I: Five things not to INCLUDE on your resume.
Last week, I covered three areas that you must include on your resume in an effort to land more interviews. You can read that blog post below. Today, I am writing about what not to include on your resume. Some of you may have heard this before, for others, this may be news to you. Whatever the case may be, keep these five things as far away from your resume as possible and you’ll be destined for more interviews.
If it has been more than 15 years or so since you last needed a resume, this may come as a bit of a surprise. In today’s resume game, and yes it is a game, there is no place for personal information. By personal information, I am referring to your height, weight, age, marital, status, religious affiliation, or even a picture. One of the core strategies in resume writing is to never give an employer a reason not to consider you for an interview. Including personal information is irrelevant at the least and risky at best and can do more harm than good to your well intentioned job search. This sort of personal information has no bearing on whether or not you can do the job and if included, will only influence the hiring manager to make ill-advised assumptions about your ability to do the job effectively.
Dated Technical Skills
When listing technical skills, make sure to list only those skills that are relevant in today’s marketplace and more specifically, to the position you are applying for. As an example, if you are in the information technology field, you know that software, hardware, applications, etc. change as fast as they are introduced. There are literally tons of IT technical skills that you could potentially list on your resume. However, listing FORTRAN on your resume tells the hiring manager two things, one, you are “old enough” to know that FORTRAN was a programming language and two, you do not realize that this programming language is no longer used. The same goes for an administrative assistant that lists shorthand on their resume. From the research that I have done, shorthand is a dying skill that is hardly even used today.
Reasons for Leaving Your Employer
Yes, I have actually seen this on a few resumes. It was usually right after the company name, city, and state information. Your resume is definitely not the place to include reasons for leaving your employer, especially if you were terminated, which is different, by the way, than being laid off or downsized. You will have an opportunity to provide this information when you complete the application for employment. Including this information on the resume is premature and could actually prevent you from getting the interview, where you would have the opportunity to sell yourself, express your value, and discuss your ability to solve the employer’s problems. If the question comes up in the interview, you have a better opportunity to answer the question and steer the conversation back to how you can meet the employer’s needs and solve their problems.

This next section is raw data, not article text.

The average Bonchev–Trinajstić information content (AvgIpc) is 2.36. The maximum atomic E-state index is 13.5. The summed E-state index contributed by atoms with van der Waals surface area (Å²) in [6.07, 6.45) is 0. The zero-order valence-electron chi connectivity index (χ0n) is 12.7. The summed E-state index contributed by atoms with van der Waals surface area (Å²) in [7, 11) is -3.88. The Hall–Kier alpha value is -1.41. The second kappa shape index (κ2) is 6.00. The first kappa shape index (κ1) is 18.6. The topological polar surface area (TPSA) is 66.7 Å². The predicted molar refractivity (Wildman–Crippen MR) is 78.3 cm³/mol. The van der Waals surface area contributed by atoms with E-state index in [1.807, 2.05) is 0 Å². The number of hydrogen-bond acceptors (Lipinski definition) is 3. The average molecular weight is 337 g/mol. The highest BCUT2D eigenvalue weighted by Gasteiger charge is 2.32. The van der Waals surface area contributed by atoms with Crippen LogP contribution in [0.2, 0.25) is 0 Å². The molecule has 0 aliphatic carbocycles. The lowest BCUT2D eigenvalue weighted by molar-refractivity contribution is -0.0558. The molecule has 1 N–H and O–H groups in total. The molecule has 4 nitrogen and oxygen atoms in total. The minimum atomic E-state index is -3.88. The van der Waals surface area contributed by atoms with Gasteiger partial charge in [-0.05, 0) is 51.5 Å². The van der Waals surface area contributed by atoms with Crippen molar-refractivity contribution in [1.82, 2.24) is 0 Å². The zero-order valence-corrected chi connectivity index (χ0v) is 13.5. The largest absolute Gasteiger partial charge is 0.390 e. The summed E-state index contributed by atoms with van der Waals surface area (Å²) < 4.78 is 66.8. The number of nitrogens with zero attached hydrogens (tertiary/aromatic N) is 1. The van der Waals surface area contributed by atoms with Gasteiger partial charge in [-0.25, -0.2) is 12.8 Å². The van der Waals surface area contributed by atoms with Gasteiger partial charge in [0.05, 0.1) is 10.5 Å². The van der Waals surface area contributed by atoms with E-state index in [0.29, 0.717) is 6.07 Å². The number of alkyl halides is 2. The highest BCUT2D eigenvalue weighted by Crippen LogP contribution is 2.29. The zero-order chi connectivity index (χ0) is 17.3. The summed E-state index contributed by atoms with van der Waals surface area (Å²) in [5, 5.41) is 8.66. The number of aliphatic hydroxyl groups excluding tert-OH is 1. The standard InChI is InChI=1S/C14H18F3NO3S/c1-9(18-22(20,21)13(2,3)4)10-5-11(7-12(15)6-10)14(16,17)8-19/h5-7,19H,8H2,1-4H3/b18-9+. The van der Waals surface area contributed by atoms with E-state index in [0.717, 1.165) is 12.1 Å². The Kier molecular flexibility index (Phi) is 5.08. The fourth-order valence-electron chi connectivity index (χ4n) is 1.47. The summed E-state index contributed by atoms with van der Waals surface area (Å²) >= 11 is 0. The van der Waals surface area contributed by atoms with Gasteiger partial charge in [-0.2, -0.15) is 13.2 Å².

Every Single Job You Have Ever Had
Employers want to know what you have been doing for the last 10 to 15 years and what you accomplished during this same timeframe. Experience older than 15 years is typically irrelevant to your current career objectives and simply not a good indicator of your future performance. So what if you were the number one salesperson in your region back in 1980? Chances are, a job in sales is not your current career objective and if it is, hopefully you have progressed to a management position after more than 30 years. But what if you have had an extensive career in one field and the experience is still relevant? If this is the case, then I recommend that you summarize the experience and omit your dates of employment. The sentence below works well in this scenario:
“Additional professional experience with ABC Sales Company as a territory sales representative.”
By using this sentence, you let the employer know that you have additional sales experience without saying how many years exactly.
As another example, say you had a short term (less than 1 year) position with a company and you really didn’t like it or maybe you did like it but you don’t really have any relevant accomplishments to highlight. My recommendation is to omit this job entirely but only if it does not create an employment gap. If you read my early blog about dates, you know to list dates of employment in years only. If you can omit this job and still maintain a consistent employment history, by all means do so.
References Available Upon Request
Including this statement on your resume is as informative as the statement “Coffee is Hot!” that can be found on the coffee cups of most fast-food chains. Well, duh! Just like most intelligent people who drink coffee expect it to be hot when they get it, employers expect you to have references available. Again, this information is normally asked for when you complete the employment application. There is no reason to add this statement to your resume. It wastes valuable space and does not provide any extra value.
So now you know the five things that I recommend you not include on your resume. Keep this list in mind when writing your resume and you will open yourself up to more interviews by eliminating additional reasons for your resume not making it through the screening process.